Wednesday, March 26, 2014


Allegiant – Veronica Roth

After overthrowing the Erudite leadership, the factionless implement a new leadership system that strongly resembles the previous system in that it denies freedom of choice to the people in the city. Influenced by the video urging the people in the city to find a way to get outside of the fence, Tris and Tobias join a group of rebels determined to push the outer boundaries of their knowledge and existence. What they find beyond the fence is shocking, confusing, and just as concerning as what is happening within the limits of the city. A bureau of experts has been monitoring not only Tris and Toabias’ city, but many other cities as well. When the rebellion in the city threatens the stability of the bureau, the bureau threatens to take drastic action to maintain the status quo to the detriment of all the residents in the city. To avoid the destruction of their home, Tris, Tobias, and their group of supposedly loyal friends, make hurried plans and spontaneous decisions to subvert the actions of the bureau. With so many variables, establishing a plan with any kind of certainty is impossible, so Tris and Tobias must move forward based on assumptions, hope, and a dream of what the future might be.

“Allegiant” continues the pattern that Veronica Roth laid out in the first two novels of the series. The book moves unbelievably fast, each chapter is filled with unexpected plot twists, and the story has so many complex layers of uncertainty and half-truths that it is difficult to keep track of what is happening. In addition to adding new characters, relationships, and challenges, Roth also continuously broadens the perspective of the story. In the first novel, Tris moved outside her own faction. In the second novel, the city becomes the main level of interaction. In the third novel, the story moves outside the boundaries of everything that has been known up to this point. Tris moves through all these levels of relationships while maintaining integrity in her actions and singularity in her vision despite the changing landscape. By continuing to change the setting and level of interaction between characters, Roth emphasizes the importance of the big picture.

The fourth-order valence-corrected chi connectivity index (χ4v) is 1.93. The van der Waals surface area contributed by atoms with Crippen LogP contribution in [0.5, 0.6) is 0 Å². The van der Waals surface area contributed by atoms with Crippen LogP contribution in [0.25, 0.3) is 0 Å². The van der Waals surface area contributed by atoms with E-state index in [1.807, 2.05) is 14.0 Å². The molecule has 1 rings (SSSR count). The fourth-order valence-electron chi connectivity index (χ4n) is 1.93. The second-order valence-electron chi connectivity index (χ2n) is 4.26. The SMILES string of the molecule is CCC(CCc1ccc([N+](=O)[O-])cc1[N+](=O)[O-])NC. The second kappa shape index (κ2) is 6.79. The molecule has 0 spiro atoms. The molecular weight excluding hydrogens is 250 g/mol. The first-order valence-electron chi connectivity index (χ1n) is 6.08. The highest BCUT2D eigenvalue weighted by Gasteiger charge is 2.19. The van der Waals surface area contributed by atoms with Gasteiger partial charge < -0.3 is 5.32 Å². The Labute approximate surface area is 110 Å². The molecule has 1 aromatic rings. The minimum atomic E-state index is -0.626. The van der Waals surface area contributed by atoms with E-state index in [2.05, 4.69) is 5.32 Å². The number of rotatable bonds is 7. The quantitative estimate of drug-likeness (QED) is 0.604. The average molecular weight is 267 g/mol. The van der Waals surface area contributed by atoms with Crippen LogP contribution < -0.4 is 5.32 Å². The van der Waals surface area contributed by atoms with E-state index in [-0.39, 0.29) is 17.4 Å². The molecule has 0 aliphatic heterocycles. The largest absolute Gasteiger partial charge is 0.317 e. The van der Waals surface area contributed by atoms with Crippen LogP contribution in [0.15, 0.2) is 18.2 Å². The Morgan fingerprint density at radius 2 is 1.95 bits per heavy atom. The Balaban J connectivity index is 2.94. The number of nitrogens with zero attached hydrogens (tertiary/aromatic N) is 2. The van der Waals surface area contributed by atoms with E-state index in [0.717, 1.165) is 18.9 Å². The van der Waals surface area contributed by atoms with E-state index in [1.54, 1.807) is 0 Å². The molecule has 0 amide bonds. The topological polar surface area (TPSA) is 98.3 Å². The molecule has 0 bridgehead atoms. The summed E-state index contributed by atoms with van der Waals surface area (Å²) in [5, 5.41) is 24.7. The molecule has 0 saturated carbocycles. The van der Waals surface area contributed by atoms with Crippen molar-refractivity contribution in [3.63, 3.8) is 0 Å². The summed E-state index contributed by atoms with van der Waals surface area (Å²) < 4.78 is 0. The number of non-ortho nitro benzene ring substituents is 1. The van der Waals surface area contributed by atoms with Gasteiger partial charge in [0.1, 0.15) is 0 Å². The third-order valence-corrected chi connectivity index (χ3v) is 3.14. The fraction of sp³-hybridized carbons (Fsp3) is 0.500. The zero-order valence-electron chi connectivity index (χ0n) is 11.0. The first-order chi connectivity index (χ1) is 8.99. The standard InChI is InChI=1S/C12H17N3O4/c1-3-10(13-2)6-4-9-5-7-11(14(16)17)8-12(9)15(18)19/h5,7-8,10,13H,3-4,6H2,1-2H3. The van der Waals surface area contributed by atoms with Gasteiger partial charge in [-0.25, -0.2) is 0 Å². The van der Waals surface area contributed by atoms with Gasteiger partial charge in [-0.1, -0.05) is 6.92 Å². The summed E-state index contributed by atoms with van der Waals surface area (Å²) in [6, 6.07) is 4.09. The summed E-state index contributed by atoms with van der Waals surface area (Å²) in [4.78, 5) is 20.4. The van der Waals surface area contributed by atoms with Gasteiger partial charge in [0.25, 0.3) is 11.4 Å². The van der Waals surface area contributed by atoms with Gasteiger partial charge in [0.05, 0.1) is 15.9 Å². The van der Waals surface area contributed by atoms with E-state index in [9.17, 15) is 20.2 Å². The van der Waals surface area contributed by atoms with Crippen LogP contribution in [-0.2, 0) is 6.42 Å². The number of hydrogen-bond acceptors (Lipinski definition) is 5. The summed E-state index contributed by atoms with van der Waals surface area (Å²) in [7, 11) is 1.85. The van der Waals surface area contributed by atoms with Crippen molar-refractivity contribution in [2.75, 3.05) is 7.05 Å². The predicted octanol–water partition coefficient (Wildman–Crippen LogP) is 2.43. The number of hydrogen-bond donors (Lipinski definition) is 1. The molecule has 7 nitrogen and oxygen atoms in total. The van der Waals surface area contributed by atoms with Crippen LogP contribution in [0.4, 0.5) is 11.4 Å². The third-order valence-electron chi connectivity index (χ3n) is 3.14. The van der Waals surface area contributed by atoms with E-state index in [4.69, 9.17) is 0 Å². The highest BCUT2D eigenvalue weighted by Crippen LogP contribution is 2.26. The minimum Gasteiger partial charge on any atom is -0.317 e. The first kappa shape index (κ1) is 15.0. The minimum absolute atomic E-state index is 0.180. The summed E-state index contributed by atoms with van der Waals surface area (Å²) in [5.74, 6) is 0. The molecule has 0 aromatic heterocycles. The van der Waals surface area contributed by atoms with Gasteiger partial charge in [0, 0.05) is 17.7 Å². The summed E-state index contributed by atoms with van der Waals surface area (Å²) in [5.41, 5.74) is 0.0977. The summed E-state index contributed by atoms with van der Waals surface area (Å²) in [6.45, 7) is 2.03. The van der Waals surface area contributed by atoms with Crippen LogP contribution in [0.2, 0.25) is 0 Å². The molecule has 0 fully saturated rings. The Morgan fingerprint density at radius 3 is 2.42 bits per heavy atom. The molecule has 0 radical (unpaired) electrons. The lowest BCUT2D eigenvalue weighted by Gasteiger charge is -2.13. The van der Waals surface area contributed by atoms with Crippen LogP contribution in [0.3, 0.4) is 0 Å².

As interesting as the third book was, I also found it a little difficult to keep track and make sense of what was happening. Roth introduces so many new characters and plot twists that not only are the characters in the story unable to have any sense of certainty, but I also felt that as the reader, I was unable to wholly connect to any one piece of the story. Additionally, she changes the narration of the third novel and alternates between the perspectives of Tris and Tobias for different chapters, which was very confusing to me for probably the first half of the novel. Uncertainties aside, I did find “Allegiant” to be a compelling novel because it serves as a reminder not to get too comfortable with what you think you know. Very interesting, very fast, and very exciting.

Saturday, March 8, 2014


Insurgent – Veronica Roth